I didn’t yell that because these were just two kids, playing a game of “Chutes and Ladders”, the sister wiping the floor with the brother; the brother becoming so angry that he called it “the worst game of his life.” He might be right; he’s only 12.

He did not want to play anymore and his sister was heartbroken. I gave her a ball as a consolation prize; she had won after all, fair and square. But, she was sad that her brother didn’t want to play anymore.

She thought, because she was winning and was playing fair, that he, too, should do the same.

Sometimes, life is like that, too. In my experience, countless times, I just wanted to grab life by the neck and yell BUT THIS ISN’T FAIR!

Hey life! Don’t you see that I am trying? I am forgiving. I am funny. I am thoughtful. I am working to be better! I am working so hard. I am sober; I am always on time. I am all these things. I am dependable. I am the best friend I know how to be. I am the friend that I would want for myself! Got dammit life, don’t you see how hard I’m trying?!

But, often times, life has just smiled at me, patted me on the metaphorical head, and continued handing my ass to me. In this game, the option to not play is too dire; I have no desire to stop playing, but oh my god, I do wish it was fairer sometimes.

But, it is not.

Whether you’re winning at life, fair and square, life is ALWAYS going to be the victor, in the end. We can’t beat it. We can’t plan for every thing. Where there are ladders, there are inevitably chutes. You might fall down so many chutes that you forget what a ladder looks like. You might fall down chutes enough times that you begin to walk past the ladders, with fear holding your hand, carefully guiding you past even the chance to consider an opportunity to climb again.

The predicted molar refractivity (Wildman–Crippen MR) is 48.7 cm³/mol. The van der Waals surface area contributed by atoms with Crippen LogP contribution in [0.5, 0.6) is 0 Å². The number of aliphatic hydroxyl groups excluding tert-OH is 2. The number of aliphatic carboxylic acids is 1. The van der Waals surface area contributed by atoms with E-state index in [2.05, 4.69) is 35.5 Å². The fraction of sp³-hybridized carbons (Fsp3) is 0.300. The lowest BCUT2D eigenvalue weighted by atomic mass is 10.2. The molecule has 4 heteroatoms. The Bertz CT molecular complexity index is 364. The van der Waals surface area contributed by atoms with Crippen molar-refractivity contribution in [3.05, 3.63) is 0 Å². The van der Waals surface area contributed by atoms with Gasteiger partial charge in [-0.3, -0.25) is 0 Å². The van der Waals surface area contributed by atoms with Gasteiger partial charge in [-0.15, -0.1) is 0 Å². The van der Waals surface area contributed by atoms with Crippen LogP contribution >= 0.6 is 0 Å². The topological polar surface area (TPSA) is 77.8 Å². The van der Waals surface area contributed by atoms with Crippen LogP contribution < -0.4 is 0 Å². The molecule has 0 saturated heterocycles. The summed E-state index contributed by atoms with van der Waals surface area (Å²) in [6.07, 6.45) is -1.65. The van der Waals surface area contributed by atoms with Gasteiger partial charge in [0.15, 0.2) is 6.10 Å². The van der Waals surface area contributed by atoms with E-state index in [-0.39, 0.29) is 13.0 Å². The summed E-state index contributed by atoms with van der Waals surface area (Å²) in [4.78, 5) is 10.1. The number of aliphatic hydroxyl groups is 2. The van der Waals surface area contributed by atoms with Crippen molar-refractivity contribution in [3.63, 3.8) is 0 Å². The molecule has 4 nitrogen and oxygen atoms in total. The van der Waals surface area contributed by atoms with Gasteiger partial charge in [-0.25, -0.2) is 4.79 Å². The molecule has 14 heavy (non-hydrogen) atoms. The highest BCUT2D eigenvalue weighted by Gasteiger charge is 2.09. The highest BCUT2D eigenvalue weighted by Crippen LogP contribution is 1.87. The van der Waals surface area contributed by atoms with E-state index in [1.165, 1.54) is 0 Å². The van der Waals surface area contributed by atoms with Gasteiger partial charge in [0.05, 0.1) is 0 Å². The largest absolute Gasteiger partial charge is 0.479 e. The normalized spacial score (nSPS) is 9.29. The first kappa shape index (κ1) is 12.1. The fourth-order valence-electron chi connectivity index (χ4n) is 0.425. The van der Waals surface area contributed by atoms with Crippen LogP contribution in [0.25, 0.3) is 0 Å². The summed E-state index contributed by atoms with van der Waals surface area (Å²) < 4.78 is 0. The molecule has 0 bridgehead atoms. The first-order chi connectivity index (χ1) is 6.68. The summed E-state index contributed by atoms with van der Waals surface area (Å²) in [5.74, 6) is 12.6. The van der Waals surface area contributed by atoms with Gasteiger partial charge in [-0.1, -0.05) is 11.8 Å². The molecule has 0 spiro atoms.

Life isn’t like a great vending machine; you can’t put in your share and get something that is fair and expected in return.

Sometimes, I have put in quarters and gotten back flaming bags of dog shit. Sometimes, I have put in quarters and gotten back a perfect pair of black leather boots, you know, the kind that don’t pinch your feet and make you look so chic? Or, something like the equivalent of that.

Sometimes, I didn’t even have the option to trade my position. Sometimes I have given out my position, usually in the form of my heart or my trust, only to have it rejected. Sometimes I have given the very best I had to offer, and life simply told me, cold-heartedly and without flinching, that my best wasn’t enough this time.